The other, defining trend within American punk at least, was a re-connection with protest musics of the past. While in Britain this previously spawned The Levellers, the sound of country, bluegrass and folk was a rich seam to mine, although as yet more and more screamers put down the Gibsons and picked up acoustics, the formula soon wore thin. This blue-collar aspect was apparent in The Gaslight Anthem's Springsteen-isms but Against Me! were the main protagonists and 2002's Reinventing Axl Rose was arguably their defining statement. Their subsequent jump to a major label provoked the usual accusations of 'selling out' but it was a decision few other previously underground bands had to make during the decade, with the multinationals hardly falling over themselves to get beardy anarcho-punx to sign on the dotted line. Other interesting acts like Ghost Mice, Defiance, Ohio and This Bike Is A Pipe Bomb followed in their wagon tracks but did not fare so well in the panning for gold stakes.

There's not much to be gained from trying to look into the crystal ball and foresee the genre's future but it's unlikely to morph radically or break musical boundaries - but then neither is heavy metal, that other haven for disaffected white kids which hasn't had a particularly glorious decade either. A quick whizz through the all-time best-sellers on Interpunk.com, probably the world's biggest online resource for punk-related paraphenalia, suggests there's still an audience for a bit of the old short, loud and fast - and if there's a message in there, however naive, it's all to the good: For Blood and Empire; No Gods/No Managers; Change Is A Sound. Still breathing. Just about, anyway.

Some Personal Highlights


Too young to be burned by life, Be Your Own Pet were instead seriously burned by the record industry, but managed to puke up two fantastic albums of teenage rage, part-Minor Threat, part-surf-guitar chaos. Their eponymous debut was a burst of adolescent surrealism, high on possibility ("We are adventuring / We are adventurers / I'm having such fun! / The wonders we've seen!") but the follow up, 2008's Get Awkward regressed into a Heathers-style teenage nightmare, leading to their American label refusing to include several tracks due to their lyrical content. This almost unprecedented move - at least in modern times - sapped their spirit and they split soon afterwards, but they left behind a whole bunch of good memories.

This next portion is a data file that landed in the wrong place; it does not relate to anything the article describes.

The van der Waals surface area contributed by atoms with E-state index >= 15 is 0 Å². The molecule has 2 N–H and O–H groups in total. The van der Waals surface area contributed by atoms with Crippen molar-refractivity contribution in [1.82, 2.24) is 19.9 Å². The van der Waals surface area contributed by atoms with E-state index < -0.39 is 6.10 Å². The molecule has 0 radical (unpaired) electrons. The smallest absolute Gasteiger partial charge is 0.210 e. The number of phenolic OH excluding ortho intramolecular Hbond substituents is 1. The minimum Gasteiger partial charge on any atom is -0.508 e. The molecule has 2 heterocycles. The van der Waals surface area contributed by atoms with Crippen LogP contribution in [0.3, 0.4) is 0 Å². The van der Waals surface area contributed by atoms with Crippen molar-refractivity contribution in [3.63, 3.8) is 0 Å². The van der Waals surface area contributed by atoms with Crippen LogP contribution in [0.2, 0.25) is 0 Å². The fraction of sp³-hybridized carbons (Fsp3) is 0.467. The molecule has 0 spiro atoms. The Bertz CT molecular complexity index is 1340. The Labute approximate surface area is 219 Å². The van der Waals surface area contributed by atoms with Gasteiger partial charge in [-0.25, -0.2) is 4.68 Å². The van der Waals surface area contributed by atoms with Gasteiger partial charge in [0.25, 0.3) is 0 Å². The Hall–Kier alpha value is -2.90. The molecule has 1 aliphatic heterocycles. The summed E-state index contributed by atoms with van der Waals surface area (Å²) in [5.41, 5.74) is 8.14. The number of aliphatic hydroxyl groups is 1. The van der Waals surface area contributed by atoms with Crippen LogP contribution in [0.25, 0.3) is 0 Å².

Small Brown Bike may have had one of the worst names of all time, but Dead Reckoning was one of the decade's finest heavyweight albums, taking Hot Water Music's gruff punk stylings and injecting a Melvins-esque poundage to proceedings. 'This Ship Will Burn' typified their sound, creaking under the strain of weights both sonic and emotional: 'This ship will not overturn / These waves will not cool this burn / This sea will not swallow me / This past will not defeat me!' Anchor heavy, ocean size! SBB owed much to Sunderland's Leatherface and the shadow of Frankie Stubbs cast long over many quality acts: Gunmoll, Grabass Charlestons, North Lincoln most of whom congregated around Florida's No Idea label. It was a sound that was never quite picked up in the way it should have, but it provided some of the decade's finest, and least pretentious, sounds.


Away from the punk pop beach balls and bikinis, Alkaline Trio took Misfits-inspired anthems of disappointment down booze-sodden highways normally reserved for the denizens of Nashville or Dublin. Songwriting duties were split between guitarist Matt Skiba and bassist Dan Adriano, each with a distinctive take on the format (Skiba = dark, Adriano = yearning) and while the musical conservatism might have dissuaded many from investigating further, for those in need of a soundtrack for those times when you just want to throw in the towel, they know all about the dark nights of the soul.


One of the few albums to successfully pick up the gauntlet laid down by ATD-I was Thursday's Full Collapse. Its Morrissey-meets-Fugazi vibe - striking fear into veal farmers everywhere - offered a road-map for the future, but it wasn't to be.


In that hazy wilderness where genre meets shorthand, emo pioneers Jimmy Eat World's Bleed American (2001) pursued a heavier, power pop sound that was perfect for soundtracking those days when you packed up, shipped out and started driving west.


Music that changes lives? For sure.

Sometimes you can't explain why a band might get into your head and heart quite so deeply. Sure, back in the day I liked Dinosaur Jnr, Madder Rose and Belly, same as everyone else. But Lemuria manage to take all those elements and amplify them until they become crack for the soul. I've spend days and weeks barely listening to anything else. Musically, indie rock I suppose but DIY at heart and, given the amount of time they spend on the road, punker than most of us will ever be.

There's no point in sleeping in,
And there's no need to wake up.
There's nothing to live for at the end of my coffee cup.
I'm happy with myself, and I'm proud of who I am.
I gave myself a certificate saying "I'm a Fucking Champ".